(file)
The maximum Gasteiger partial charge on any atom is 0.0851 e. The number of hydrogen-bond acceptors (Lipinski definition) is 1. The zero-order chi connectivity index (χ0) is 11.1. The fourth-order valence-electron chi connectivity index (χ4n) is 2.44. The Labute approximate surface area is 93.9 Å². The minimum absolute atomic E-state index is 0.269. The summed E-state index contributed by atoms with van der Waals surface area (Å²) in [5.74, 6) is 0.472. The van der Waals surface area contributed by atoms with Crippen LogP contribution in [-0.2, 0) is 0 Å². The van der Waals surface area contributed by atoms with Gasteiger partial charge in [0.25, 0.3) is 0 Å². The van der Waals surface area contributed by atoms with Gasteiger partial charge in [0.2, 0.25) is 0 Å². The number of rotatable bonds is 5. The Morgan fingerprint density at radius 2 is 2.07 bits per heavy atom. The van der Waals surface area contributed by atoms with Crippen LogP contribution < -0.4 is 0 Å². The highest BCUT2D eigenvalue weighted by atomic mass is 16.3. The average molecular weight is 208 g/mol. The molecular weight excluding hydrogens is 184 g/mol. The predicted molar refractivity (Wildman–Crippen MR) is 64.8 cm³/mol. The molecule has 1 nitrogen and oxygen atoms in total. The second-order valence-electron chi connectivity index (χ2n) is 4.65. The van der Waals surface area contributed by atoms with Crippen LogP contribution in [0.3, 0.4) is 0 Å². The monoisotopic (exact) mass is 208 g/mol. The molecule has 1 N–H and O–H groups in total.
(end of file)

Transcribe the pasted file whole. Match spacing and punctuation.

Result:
The maximum Gasteiger partial charge on any atom is 0.0851 e. The number of hydrogen-bond acceptors (Lipinski definition) is 1. The zero-order chi connectivity index (χ0) is 11.1. The fourth-order valence-electron chi connectivity index (χ4n) is 2.44. The Labute approximate surface area is 93.9 Å². The minimum absolute atomic E-state index is 0.269. The summed E-state index contributed by atoms with van der Waals surface area (Å²) in [5.74, 6) is 0.472. The van der Waals surface area contributed by atoms with Crippen LogP contribution in [-0.2, 0) is 0 Å². The van der Waals surface area contributed by atoms with Gasteiger partial charge in [0.25, 0.3) is 0 Å². The van der Waals surface area contributed by atoms with Gasteiger partial charge in [0.2, 0.25) is 0 Å². The number of rotatable bonds is 5. The Morgan fingerprint density at radius 2 is 2.07 bits per heavy atom. The van der Waals surface area contributed by atoms with Crippen LogP contribution < -0.4 is 0 Å². The highest BCUT2D eigenvalue weighted by atomic mass is 16.3. The average molecular weight is 208 g/mol. The molecular weight excluding hydrogens is 184 g/mol. The predicted molar refractivity (Wildman–Crippen MR) is 64.8 cm³/mol. The molecule has 1 nitrogen and oxygen atoms in total. The second-order valence-electron chi connectivity index (χ2n) is 4.65. The van der Waals surface area contributed by atoms with Crippen LogP contribution in [0.3, 0.4) is 0 Å². The monoisotopic (exact) mass is 208 g/mol. The molecule has 1 N–H and O–H groups in total.